Inevitability

The scene: Andrei, a Russian friend, and I watching a local band in one of the shoddy clubs in Yuzhno-Sakhalinsk.

Me:  This fella’s a brilliant singer.

Andrei:  Yeah, but he likes to smoke crack.

A Live Band in Yuzhno-Sakhalinsk

This evening my wife was on duty in the hotel in which she works, so rather than sit at home alone I did what I had been meaning to do for months: go to the Chameleon Bar, and check out the amateur bands that play there every Monday evening.

My wife had rung up in advance and gleened that the band plays from 8pm until 10pm.  I arrived at 7:45pm, and found the door locked.  So I hung around outside, trying the door periodically, to no avail.  Every now and then some youths would turn up, bang on the door, and a greasy looking chap would speak to them and let them in.  I thought this was some sort of VIP entrance thing which a newcomer like me wasn’t entitled to.  Only when it got to 8:15pm was I sufficiently pissed off to bang on the door and demand entrance, at which point I discovered the place had been open all along.  Only in Russia does a club attract customers by locking the front door.

Unsurprisingly, the club was full of students, ranging in age between what looked like 12 and 18.  Or maybe I’m just getting old.  The students reminded me of those I attended university with in 1996, wearing unwashed trousers six sizes too big, shirts my old man would have been embarrassed to wear in the 1960s, and plimsoles which looked as though they’d been left rotting outside for an English winter before the owner deemed them cool enough to wear.  In trying so hard to look different, they ended up all looking the same.  One bloke even had on a lumberjack shirt, the kind not seen outside the backwoods of Canada since the 1980s.  And even he looked more fashionable than the fella with the German army shirt.  Several of them had backpacks, which identified them immediately as students no matter which city we were in.  A word of warning to those who wish to avoid being duffed up by drunkards: never wear a backpack with both straps unless you are wearing Scarpa boots and a Helly Hansen shirt, or your backpack is a military bergen.  Two of the students on the table next to me were struggling with some English homework, and feeling generous, I spent ten seconds inserting ten missing words in ten blank spaces to allow them enough free time to enjoy the band.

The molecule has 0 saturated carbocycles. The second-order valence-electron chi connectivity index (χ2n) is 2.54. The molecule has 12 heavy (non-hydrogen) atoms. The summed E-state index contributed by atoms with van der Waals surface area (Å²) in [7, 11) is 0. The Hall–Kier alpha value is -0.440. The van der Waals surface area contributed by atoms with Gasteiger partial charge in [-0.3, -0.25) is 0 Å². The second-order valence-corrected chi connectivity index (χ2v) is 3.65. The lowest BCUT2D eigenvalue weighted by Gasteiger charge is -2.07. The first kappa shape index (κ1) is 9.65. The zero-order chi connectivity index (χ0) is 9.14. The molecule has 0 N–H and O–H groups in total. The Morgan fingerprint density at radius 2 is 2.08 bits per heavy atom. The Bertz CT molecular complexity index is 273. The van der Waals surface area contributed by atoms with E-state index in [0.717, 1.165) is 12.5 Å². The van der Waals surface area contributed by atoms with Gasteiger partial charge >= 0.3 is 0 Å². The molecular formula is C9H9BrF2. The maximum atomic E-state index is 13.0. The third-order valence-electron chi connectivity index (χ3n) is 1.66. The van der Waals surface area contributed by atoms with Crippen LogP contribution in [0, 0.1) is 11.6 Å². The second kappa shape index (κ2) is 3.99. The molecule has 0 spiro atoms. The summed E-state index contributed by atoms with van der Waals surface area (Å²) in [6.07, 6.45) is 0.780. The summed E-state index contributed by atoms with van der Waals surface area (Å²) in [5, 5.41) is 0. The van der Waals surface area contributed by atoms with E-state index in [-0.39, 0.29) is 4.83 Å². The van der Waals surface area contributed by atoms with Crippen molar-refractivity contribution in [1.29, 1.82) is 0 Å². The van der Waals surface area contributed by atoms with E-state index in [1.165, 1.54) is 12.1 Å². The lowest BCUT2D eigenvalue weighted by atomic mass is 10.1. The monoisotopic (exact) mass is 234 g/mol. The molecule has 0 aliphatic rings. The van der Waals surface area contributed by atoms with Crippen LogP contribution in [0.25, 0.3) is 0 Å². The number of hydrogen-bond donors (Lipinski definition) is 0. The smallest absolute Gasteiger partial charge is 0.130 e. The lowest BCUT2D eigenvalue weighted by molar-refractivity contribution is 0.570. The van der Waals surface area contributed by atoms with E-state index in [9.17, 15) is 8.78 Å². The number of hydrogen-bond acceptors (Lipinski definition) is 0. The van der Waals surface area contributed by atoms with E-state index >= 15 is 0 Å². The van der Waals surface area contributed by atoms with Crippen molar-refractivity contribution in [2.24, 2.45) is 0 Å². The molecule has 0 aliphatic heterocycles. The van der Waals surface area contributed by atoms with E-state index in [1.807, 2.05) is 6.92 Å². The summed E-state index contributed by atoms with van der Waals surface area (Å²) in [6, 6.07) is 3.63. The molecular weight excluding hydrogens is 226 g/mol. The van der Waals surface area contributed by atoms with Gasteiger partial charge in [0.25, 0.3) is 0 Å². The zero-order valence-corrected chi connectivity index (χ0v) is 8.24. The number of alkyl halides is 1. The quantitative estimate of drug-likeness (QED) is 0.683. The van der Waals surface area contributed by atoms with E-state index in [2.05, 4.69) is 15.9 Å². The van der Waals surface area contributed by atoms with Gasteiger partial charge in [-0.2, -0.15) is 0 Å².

Which was awful.  The lead guitarist, of which there were three, struggled for half an hour to fix this complicated computerised pedal contraption which – when it was working – emitted various sounds which guitars were not meant to make.  I was reminded of a comment made some years back by a good friend of mine who was an excellent guitarist that if you need a load of electronic gear to make your guitar sound good, then your guitar is shite.  When they finally got going, they turned out to be a teenage metal band along the lines of…I don’t know, I don’t know any teenage metal bands.  Usually I switch off when I hear them come on the radio.  At a guess, someone like Feeder or McFly.  I knew they were in trouble when it transpired that their bass guitarist was the most tuneful out of the lot.  That said, they did possess one element essential for rock and roll success: a drummer who looked as if he would blow his brains out as soon as stardom had been achieved.  Unfortunately, this chap looked crazy enough to do it on his second night playing as a pub band.  They did get better towards the end, or maybe it was the three pints of vodka and orange I’d drunk for student prices which inspired this improvement.  Appropriately enough, the band was called Headache.

So all in all, a disappointing evening.  But I have heard some pretty decent bands show up at the Chameleon Bar, and I reckon it’s worth visiting again.

Summer 2007 and its Possible Significance

Clearly it is a slow day in Yuzhno-Sakahlinsk, and I am writing what is tediously the third oil and gas blog post of the day.  At least this one is related to Russia.